--Dieter F. Uchtdorf, "The Love of God", Ensign, Nov. 2009, 21–24
President Uchtdorf continues: "When I think of the Savior, I often picture Him with hands outstretched, reaching out to comfort, heal, bless, and love. And He always talked with, never down to, people. He loved the humble and the meek and walked among them, ministering to them and offering hope and salvation. That is what He did during His mortal life; it is what He would be doing if He were living among us today; and it is what we should be doing as His disciples and members of The Church of Jesus Christ of Latter-day Saints." "True love requires action. We can speak of love all day long, we can write notes or poems that proclaim it, sing songs that praise it, and preach sermons that encourage it but until we manifest that love in action, our words are nothing but sounding brass, or a tinkling cymbal."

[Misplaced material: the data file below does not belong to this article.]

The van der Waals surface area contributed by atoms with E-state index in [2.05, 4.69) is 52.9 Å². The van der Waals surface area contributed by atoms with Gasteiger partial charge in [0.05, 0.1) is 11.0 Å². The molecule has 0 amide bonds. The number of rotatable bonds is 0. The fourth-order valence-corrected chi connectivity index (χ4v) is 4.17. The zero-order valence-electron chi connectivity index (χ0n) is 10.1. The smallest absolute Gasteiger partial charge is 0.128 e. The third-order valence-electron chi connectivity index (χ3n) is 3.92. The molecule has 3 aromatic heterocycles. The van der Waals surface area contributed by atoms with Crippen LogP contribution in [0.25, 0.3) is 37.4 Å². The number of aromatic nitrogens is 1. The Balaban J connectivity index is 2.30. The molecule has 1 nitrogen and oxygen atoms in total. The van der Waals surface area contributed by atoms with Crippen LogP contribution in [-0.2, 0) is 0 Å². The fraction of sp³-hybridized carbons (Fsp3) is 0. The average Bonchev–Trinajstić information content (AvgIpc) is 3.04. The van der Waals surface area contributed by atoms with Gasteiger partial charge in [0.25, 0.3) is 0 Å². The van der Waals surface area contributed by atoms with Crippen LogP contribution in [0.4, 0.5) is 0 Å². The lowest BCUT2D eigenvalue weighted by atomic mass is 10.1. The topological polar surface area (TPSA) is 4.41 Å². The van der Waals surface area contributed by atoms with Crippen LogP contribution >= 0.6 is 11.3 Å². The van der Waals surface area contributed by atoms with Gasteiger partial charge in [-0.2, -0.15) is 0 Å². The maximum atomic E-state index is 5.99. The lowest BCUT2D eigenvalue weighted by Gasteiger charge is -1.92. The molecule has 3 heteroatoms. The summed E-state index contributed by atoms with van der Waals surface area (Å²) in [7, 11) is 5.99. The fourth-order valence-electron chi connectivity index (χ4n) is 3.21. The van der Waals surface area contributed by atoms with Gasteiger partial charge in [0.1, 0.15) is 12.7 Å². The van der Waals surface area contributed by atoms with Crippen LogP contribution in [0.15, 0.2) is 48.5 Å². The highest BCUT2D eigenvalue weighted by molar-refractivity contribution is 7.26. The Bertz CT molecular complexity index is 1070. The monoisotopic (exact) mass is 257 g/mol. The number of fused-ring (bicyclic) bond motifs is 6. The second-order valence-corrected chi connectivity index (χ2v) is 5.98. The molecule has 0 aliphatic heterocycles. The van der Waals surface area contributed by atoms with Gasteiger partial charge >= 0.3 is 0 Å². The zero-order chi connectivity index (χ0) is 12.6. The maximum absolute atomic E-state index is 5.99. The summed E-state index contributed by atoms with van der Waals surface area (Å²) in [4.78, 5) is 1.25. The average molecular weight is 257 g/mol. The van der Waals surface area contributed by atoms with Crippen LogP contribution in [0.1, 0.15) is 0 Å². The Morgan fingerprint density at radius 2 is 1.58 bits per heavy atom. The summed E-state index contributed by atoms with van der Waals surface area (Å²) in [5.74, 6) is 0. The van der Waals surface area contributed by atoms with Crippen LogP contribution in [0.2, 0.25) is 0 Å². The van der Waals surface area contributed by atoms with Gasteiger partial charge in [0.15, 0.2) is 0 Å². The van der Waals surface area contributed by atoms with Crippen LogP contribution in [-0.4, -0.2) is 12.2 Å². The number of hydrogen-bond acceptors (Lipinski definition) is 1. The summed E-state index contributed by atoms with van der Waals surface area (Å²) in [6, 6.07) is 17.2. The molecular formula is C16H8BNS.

--Dieter F. Uchtdorf, "You Are My Hands", Ensign, May 2010, 68–70, 75
Last week I sat in the choir seats behind me, along with the stake choir, as we performed in Stake Conference. The final number was a medley of primary songs, each on the subject of 'love' (Love is Spoken Here, Love One Another, Where Love Is). Throughout this past week the melodies and words have often returned to my mind as I pondered this speaking assignment today.